The explosive rally in gold and commodities coupled with a decline in broad money growth is an unmistakable sign that monetary velocity — the turnover rate of money — is headed higher. This is bullish for 2004 growth. But if it goes too far, inflation risk will follow just as surely as night follows day.
The strength in gold and the softness of the dollar against key foreign currencies makes the Federal Reserve’s policy statement on Tuesday nothing short of perplexing. In it, the Federal Open Market Committee (FOMC) repeated its concern that “an unwelcome fall in inflation exceeds that of a rise in inflation from its already low level.” Translation: there is not one member of the FOMC that is even the slightest bit tuned into forward-looking measures of inflation risk. The days when price-rulers Wayne Angell and Emanuel Johnson used a market-based approach to guide Fed policy have become artifacts of a bygone era. The Fed now is dominated by academic Keynesians who worship at the altar of the Phillips Curve and read from the script of the output gap.
Most supply-siders have welcomed the rally in gold and commodities — the inverse of the falling dollar — as a positive escape valve from an ultra deflationary and increasingly inane Clinton era “strong-dollar policy.” Indeed, top-notch pro-growth tax cuts have been twinned with powerful monetary reflation. The combination in all likelihood will deliver a stunningly robust 2004. While no one wants to rain on the pro-growth parade, it is important to note that a decline in the dollar relative to gold/commodities could go too far. An inflationary error signal would begin to flash red if the dollar falls to or beyond the $400-an-ounce level relative to gold. Since capital-gains taxes are not indexed for inflation, an inflationary dollar fall would raise effective tax rates on capital — reversing some or all of the Bush capital-gains tax cut.
It is true that economic growth increases the need for money, but higher inflation and interest rates will work in the opposite direction, reducing money demand. Specifically, the 50 percent jump in the gold price from its 2001 bottom suggests about a 10 to 12 percentage-point swing in monetary-base velocity over time. This means that even with faster GDP growth, the Fed will need to find a way to tighten up on its balance sheet in order to head off “an unwelcome rise” in core inflationary pressures. In order for the dollar to be protected from an inflationary overshoot successfully, the federal funds interest rate should be decontrolled and allowed to find its own (higher) level while the Fed target manages liquidity directly around something real — like gold.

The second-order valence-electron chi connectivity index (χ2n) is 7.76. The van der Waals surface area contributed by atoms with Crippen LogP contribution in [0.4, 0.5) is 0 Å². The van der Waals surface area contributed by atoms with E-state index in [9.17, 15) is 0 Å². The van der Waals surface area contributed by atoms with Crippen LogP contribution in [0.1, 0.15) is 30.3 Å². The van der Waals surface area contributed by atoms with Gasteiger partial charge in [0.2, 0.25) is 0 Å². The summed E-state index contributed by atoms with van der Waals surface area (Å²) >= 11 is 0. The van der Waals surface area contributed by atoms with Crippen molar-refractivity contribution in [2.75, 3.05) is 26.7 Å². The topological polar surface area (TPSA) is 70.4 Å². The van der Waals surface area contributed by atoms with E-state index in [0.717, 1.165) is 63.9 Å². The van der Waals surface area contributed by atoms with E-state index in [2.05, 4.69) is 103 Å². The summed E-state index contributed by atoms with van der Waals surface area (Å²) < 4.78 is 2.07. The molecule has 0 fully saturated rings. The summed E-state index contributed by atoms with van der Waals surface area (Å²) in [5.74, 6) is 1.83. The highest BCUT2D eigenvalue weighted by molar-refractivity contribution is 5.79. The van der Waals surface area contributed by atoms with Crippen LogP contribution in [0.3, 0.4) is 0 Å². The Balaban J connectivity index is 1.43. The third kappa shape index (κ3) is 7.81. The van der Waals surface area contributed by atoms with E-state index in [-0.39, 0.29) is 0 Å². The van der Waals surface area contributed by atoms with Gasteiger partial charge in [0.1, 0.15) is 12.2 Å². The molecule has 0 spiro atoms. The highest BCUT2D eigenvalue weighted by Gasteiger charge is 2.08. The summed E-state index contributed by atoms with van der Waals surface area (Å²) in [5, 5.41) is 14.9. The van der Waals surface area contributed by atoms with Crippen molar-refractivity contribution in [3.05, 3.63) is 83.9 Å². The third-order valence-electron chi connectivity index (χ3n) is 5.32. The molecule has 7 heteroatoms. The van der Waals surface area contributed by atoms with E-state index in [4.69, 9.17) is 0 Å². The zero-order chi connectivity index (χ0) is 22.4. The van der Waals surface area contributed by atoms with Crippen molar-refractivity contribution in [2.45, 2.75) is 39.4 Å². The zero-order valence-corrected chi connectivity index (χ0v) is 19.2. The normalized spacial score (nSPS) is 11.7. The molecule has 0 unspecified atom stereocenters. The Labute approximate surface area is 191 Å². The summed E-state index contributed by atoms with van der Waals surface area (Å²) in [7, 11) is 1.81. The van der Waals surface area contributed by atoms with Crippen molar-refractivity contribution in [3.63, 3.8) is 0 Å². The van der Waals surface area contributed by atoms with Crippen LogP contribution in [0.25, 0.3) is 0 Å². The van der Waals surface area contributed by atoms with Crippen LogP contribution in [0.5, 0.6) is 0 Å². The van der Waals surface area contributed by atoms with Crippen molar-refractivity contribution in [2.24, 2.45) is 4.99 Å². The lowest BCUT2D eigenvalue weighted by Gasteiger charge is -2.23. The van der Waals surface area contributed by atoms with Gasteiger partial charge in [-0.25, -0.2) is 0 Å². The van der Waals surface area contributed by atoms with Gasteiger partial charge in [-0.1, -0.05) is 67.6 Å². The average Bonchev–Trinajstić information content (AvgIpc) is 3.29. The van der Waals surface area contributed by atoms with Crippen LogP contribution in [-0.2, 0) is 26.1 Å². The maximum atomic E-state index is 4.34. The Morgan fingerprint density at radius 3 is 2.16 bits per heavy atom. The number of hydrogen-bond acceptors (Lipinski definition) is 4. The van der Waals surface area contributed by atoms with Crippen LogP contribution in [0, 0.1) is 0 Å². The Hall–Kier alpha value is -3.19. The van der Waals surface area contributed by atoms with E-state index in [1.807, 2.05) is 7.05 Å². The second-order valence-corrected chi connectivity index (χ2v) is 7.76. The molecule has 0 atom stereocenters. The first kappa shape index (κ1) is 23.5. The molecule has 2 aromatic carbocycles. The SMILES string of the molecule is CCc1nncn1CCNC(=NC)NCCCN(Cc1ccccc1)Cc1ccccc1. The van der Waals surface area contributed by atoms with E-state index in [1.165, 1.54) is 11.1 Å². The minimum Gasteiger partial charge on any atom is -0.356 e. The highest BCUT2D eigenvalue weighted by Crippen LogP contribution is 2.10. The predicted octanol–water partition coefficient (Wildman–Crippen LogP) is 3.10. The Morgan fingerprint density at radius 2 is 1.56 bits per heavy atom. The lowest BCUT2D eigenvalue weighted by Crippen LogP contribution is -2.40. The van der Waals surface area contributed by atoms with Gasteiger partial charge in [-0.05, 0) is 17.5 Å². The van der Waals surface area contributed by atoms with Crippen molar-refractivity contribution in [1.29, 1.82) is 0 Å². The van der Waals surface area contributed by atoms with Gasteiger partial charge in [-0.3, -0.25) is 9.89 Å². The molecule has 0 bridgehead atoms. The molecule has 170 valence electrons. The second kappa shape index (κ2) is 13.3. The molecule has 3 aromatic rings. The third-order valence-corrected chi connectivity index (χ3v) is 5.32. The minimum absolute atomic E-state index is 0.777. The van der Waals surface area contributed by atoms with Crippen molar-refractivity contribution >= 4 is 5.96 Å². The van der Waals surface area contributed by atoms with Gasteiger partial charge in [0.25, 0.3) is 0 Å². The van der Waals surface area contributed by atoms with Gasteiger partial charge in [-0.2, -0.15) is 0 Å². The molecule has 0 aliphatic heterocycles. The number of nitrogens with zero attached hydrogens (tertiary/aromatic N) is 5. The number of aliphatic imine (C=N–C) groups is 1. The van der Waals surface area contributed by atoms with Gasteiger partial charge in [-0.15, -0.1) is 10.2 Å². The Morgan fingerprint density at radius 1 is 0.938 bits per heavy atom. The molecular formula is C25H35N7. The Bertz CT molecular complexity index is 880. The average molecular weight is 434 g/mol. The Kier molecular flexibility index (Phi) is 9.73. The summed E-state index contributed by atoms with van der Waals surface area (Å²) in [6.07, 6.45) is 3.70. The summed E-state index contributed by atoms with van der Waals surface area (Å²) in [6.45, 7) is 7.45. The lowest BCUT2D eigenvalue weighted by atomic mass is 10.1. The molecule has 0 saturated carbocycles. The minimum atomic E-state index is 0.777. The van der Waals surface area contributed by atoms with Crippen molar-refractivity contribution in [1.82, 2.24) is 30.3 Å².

While a move to a market-based price rule is not likely anytime soon, leaving the targeted funds rate in increasingly negative territory in real terms could be a much worse option than doing nothing at all. One thing that would help would be for Fed Chairman Alan Greenspan to once again mention that he eyes gold as a sensitive price-level indicator. This would give the market some sense of what the Fed wants to accomplish when it changes policy. The market would then help the Fed do its job instead of working against it.
During Greenspan’s first decade as Fed Chairman, he stated publicly that he used gold as an error signal because gold’s stock is so large relative to its flow (i.e., it is a pure signal of dollar demand relative to supply). As such, the gold price really represents the future price level discounted to the present. Unfortunately, Greenspan had to make a decision between targeting hard or soft asset prices during the late 1990s. He chose the latter — the stock market — with disastrous results. The good news is that if anyone on earth can come up with the twisted logic and tortured reasoning of ignoring gold during one period while paying homage to it in another, it most surely is Dr. Greenspan.
– Michael T. Darda is the chief economist at Polyconomics, Inc., a supply-side forecasting firm. He welcomes your comments at email@example.com.